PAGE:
The Nightmare of Staying in a COVID-19 Quarantine
Rachael Namutebi, a student at the University of California is one of the many Ugandans who opted to return home when COVID-19 started ravaging developed world economies like the United States of America (USA) where she was based.
At that time, Uganda was a sitting duck surrounded by countries with confirmed COVID-19 cases. Namutebi returned at a time that Uganda was strengthening its preventive measures against the COVID-19 pandemic. The Health Ministry had declared a 14-day mandatory quarantine for all people returning from category one countries.
“We came thinking that we were going into self-isolation. On reaching Entebbe International Airport, what we found was surreal. We were unwilling characters in an action thriller as unidentified people whisked us away in vans to an unknown place,” Namutebi recollects.
No explanation was given to them before they were taken to quarantine in Central Inn Entebbe, and while there with 44 other travelers, a life of challenges, terror and hopelessness set in, Namutebi says.
The lack of food and personal protective gear gave many sleepless nights.
“The area was expensive. Nobody was caring about us and surprisingly some people had been favored and found their way out of the place. When some of the colleagues made noise on social media that is when the Ministry started caring,” she narrates.
While there, they were mixed with other people unknown to them, raising their fears of contracting the virus while in the quarantine.
It is after the public outrage that the Ministry of Health transferred Ugandans from Central Inn to Arch Hotel and Apartments in Ntinda, a suburb of Kampala where most of them have testified that the situation is far better as they are being cared of.
There have been tales of people running from their colleagues who are coughing for fear of being exposed to the virus that is transmitted through droplets. Medics have also advised people to observe social distancing.
For a person in quarantine, coughing leads to endless fear and suspicion that one could have contracted the deadly pandemic.
Namutebi’s worst experience is when she coughed. She got worried until later in the day when she explained the experience to a medic who had come on one of the medical checkups, she was told that the cough was just a reflex and her temperature was still normal with no other signs.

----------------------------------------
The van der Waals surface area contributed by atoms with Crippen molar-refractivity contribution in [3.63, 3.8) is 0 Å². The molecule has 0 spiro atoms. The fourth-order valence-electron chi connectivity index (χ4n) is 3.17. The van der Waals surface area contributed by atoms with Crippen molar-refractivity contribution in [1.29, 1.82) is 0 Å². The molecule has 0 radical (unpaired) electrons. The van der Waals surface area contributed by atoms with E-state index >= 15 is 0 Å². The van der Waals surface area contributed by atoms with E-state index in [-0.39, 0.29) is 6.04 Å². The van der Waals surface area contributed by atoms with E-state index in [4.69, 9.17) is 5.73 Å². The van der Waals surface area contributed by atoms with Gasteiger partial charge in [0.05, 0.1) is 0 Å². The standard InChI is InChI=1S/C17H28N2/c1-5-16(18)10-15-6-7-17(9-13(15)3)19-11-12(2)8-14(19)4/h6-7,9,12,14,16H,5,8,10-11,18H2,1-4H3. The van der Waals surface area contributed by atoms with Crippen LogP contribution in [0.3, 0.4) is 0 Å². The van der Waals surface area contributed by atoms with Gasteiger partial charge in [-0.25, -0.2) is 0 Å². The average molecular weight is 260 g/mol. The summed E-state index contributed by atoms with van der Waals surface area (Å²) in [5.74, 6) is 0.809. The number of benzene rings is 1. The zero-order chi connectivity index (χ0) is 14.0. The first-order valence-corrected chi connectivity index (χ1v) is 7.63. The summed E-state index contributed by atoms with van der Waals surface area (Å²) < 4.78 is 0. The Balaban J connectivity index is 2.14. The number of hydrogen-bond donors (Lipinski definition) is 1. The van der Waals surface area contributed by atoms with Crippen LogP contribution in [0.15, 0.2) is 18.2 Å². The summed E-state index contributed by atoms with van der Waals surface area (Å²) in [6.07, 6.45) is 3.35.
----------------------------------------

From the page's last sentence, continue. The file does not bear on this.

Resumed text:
But that was not a clearance for her since she was still within the virus’ incubation period which makes life at a quarantine centre quite worrying.
“Things like; what if I contracted the disease and sign haven’t just started showing up? Then the rising number of confirmed cases is another source of worry,” Namutebi said.
At Douglas Hostel in Makerere – Kikoni on the western environs of Makerere University is another quarantined returnee who preferred not to be named. Besides worrying about the possibility of carrying the virus, loneliness is her biggest challenge.
“Apart from what we watch on news, we don’t know what is happening out there; we do not talk to each other, we are kept in our private rooms and only interact with health workers once or twice a day. The rest of the day, we have our phones and TVs only,” she said.
“Being away from your family for a full year and you come back to be locked up in a small room isn’t easy. But personally, I appreciate the [measure] because travelling home and infecting your family is a scary thing,” she said.
Keeping healthy is one of the best practices being recommended by health experts as it boosts the body’s immunity against the virus. According to the Health Ministry, eating the right type of foods like vegetables, plenty of water and fruits can have a big impact on how one’s body reacts once infected with the disease.
But at this quarantine facility, the deity is not the best. They are mainly served foods that contain carbohydrates and proteins. Vegetables and fruits are available on a few occasions.
“We are eating school food but then, you can’t expect to be comfortable in quarantine and eat what you would normally eat at home. They are trying. They give us three meals a day,” she said.
How Do They Spend Their Day?
In the quarantine, it is not like a person is sick but there are limited things one can do. Namutebi shares that the first days at Arch hotel, they could keep inside their rooms watching television, and calling family members, which was boring.
To her, the quarantine looks less than a prison. However, after observing them for days, Health Ministry officials later allowed them to move around in the gardens and do physical exercises on grounds that they observe the four-meter-distance.
At Douglas Hostel, there is literally nothing to do. There is neither television nor any other form of entertainment at the hostel. Sleeping, eating and bathing make their day.
“Mere thinking of the virus is psychologically torturing. With all the stories we hear of how people with the virus die. The would-be escape route to the boredom is to switch onto social media but the content there is much worrying. Learning that more people from the quarantine are testing positive leaves me shivering,” says the female contact at the hostel.
Over 1,015 people in Uganda are currently under self-isolation or institutional quarantine in hotels, schools and hospitals.